The Spring Base Price for Crop Insurance Has Been Set

Finance First

Consider it your parachute for 2013

Published on: March 11, 2013

We now have a guaranteed price for our 2013 corn and soybeans if we take advantage of it.  At the beginning of this month, the RMA officially announced the spring base price for corn is $5.65 per bushel, and for soybeans, it's $12.87. Remember what a huge deal crop insurance was for the 2012 crop? There's not much time left to make sure we're doing a good job of protecting our next crop on both price and yield.

$5.65 is pretty close to last year's spring price of $5.68. While that might not seem like a great corn price compared to where prices have been the past couple of years, it's possible that it offers some excellent protection, especially if you have a hard time parting with your crop, or putting marketing strategies in place. If we have a big crop this year, prices could slide, making $5.65 look pretty good.

That's not to suggest that you ignore the harvest price piece of the equation this year. Some farmers did that last year and ended up kicking themselves. There's also a possibility again that we could have a continued dry trend bringing prices higher at harvest again. In that case, having the option in crop insurance to select a higher harvest price could again offer great protection. Don't sacrifice coverage to save on premium.

I'm going to preach about high coverage levels as well here. If you've already signed up for something lower than 85% RA, it's not too late to go back and change that. Remember that the 85% you're covering is 85% of your APH and not 85% of what you grow in a good year. You have a lot of risk out there with the cost of land and inputs. Make sure you're covered. This doesn't have to be Las Vegas.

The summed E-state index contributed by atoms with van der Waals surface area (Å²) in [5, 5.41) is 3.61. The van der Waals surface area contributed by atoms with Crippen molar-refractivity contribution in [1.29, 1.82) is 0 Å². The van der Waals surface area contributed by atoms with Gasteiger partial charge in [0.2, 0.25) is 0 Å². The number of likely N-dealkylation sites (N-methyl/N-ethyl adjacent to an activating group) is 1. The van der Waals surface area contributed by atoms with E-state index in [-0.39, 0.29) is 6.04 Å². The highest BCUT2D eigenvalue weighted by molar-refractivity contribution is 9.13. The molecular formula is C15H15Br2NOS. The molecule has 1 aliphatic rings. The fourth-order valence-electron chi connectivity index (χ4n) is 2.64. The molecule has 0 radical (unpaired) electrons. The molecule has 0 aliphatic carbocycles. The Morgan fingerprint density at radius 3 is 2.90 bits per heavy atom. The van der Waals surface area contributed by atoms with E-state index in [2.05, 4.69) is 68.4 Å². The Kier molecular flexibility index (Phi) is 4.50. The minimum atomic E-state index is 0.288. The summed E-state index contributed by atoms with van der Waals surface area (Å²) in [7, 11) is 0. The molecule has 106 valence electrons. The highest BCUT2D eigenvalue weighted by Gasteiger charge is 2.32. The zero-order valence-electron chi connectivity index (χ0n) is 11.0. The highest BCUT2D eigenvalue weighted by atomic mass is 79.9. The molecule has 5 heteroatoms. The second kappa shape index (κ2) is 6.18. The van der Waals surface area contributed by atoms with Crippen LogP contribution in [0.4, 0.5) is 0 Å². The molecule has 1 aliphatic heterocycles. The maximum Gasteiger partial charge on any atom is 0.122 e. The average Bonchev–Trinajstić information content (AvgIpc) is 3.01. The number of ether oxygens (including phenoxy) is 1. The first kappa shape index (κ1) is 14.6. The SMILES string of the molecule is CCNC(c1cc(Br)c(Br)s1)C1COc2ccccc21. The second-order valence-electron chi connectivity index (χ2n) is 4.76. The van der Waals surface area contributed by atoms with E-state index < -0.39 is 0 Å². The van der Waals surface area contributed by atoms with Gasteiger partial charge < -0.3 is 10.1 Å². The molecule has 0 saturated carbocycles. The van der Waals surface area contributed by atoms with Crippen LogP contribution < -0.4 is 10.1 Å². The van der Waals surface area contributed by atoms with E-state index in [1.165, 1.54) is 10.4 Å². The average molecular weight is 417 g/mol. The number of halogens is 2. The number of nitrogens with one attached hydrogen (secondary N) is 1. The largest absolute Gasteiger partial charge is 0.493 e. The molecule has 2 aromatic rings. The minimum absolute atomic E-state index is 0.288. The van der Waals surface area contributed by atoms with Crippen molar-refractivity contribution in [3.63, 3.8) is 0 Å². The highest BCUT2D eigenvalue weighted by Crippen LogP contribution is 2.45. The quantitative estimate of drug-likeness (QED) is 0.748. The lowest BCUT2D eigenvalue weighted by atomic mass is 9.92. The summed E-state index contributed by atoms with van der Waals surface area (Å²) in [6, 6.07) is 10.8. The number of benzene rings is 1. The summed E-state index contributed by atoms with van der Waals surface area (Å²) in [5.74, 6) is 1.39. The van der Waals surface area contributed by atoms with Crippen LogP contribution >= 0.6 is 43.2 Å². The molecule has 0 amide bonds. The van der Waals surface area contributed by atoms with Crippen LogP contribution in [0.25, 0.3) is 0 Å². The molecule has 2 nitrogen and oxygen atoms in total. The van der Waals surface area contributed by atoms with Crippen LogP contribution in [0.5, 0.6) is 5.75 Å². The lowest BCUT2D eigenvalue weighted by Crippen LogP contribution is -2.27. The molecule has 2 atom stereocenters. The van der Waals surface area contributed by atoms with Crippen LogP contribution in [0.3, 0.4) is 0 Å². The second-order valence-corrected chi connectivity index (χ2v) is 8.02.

One of the real benefits of crop insurance is just the fact that we have to make this decision now, before there's a crop even planted, before emotions start to enter into the picture. We always make better decisions when emotions are not in the picture.

Arlan Suderman has an analogy about this that I like. A friend of his went sky diving. Some might think that's a foolish thing to do. His friend made the decision to jump out of that airplane while he was still on the ground, filling out all of the paperwork…before his emotions climbed to ten thousand feet. Crop insurance is the equivalent of making a risk management decision on the ground, locking in a level of protection for the next crop before emotions take off with the growing season.

And one more piece of advice before we take off - make sure you have a trusted, knowledgeable crop insurance agent packing your parachute.